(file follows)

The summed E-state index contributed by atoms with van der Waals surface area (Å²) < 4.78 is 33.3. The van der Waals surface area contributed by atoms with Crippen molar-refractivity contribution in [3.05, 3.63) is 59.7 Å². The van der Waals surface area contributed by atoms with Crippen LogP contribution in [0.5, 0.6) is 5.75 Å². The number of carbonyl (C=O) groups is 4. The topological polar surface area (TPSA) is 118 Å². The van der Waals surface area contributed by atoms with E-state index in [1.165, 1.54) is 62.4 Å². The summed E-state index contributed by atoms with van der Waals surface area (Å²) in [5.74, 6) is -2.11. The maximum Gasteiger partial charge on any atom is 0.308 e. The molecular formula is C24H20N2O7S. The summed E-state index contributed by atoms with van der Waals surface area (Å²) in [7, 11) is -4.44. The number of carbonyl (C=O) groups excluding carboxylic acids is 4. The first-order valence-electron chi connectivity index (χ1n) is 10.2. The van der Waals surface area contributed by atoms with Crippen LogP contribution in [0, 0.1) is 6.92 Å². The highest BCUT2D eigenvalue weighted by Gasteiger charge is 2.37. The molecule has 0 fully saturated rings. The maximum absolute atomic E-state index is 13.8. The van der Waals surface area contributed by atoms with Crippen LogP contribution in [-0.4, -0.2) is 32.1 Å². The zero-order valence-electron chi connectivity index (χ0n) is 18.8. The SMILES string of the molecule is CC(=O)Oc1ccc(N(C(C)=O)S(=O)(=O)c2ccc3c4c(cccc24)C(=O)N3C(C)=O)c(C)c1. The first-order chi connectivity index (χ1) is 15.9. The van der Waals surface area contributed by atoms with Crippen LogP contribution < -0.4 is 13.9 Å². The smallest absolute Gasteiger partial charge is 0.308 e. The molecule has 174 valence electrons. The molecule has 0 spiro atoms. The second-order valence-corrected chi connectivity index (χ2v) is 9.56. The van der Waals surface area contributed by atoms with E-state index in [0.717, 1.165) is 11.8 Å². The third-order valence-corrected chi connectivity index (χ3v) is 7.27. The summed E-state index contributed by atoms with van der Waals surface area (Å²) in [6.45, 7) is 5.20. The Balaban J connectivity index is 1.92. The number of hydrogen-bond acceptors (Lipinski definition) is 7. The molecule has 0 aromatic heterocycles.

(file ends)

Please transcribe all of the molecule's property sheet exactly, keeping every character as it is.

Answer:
The summed E-state index contributed by atoms with van der Waals surface area (Å²) < 4.78 is 33.3. The van der Waals surface area contributed by atoms with Crippen molar-refractivity contribution in [3.05, 3.63) is 59.7 Å². The van der Waals surface area contributed by atoms with Crippen LogP contribution in [0.5, 0.6) is 5.75 Å². The number of carbonyl (C=O) groups is 4. The topological polar surface area (TPSA) is 118 Å². The van der Waals surface area contributed by atoms with E-state index in [1.165, 1.54) is 62.4 Å². The summed E-state index contributed by atoms with van der Waals surface area (Å²) in [5.74, 6) is -2.11. The maximum Gasteiger partial charge on any atom is 0.308 e. The molecular formula is C24H20N2O7S. The summed E-state index contributed by atoms with van der Waals surface area (Å²) in [7, 11) is -4.44. The number of carbonyl (C=O) groups excluding carboxylic acids is 4. The first-order valence-electron chi connectivity index (χ1n) is 10.2. The van der Waals surface area contributed by atoms with Crippen LogP contribution in [0, 0.1) is 6.92 Å². The highest BCUT2D eigenvalue weighted by Gasteiger charge is 2.37. The molecule has 0 fully saturated rings. The maximum absolute atomic E-state index is 13.8. The van der Waals surface area contributed by atoms with Crippen LogP contribution in [-0.4, -0.2) is 32.1 Å². The zero-order valence-electron chi connectivity index (χ0n) is 18.8. The SMILES string of the molecule is CC(=O)Oc1ccc(N(C(C)=O)S(=O)(=O)c2ccc3c4c(cccc24)C(=O)N3C(C)=O)c(C)c1. The first-order chi connectivity index (χ1) is 15.9. The van der Waals surface area contributed by atoms with Crippen LogP contribution < -0.4 is 13.9 Å². The smallest absolute Gasteiger partial charge is 0.308 e. The molecule has 174 valence electrons. The molecule has 0 spiro atoms. The second-order valence-corrected chi connectivity index (χ2v) is 9.56. The van der Waals surface area contributed by atoms with E-state index in [0.717, 1.165) is 11.8 Å². The third-order valence-corrected chi connectivity index (χ3v) is 7.27. The summed E-state index contributed by atoms with van der Waals surface area (Å²) in [6.45, 7) is 5.20. The Balaban J connectivity index is 1.92. The number of hydrogen-bond acceptors (Lipinski definition) is 7. The molecule has 0 aromatic heterocycles.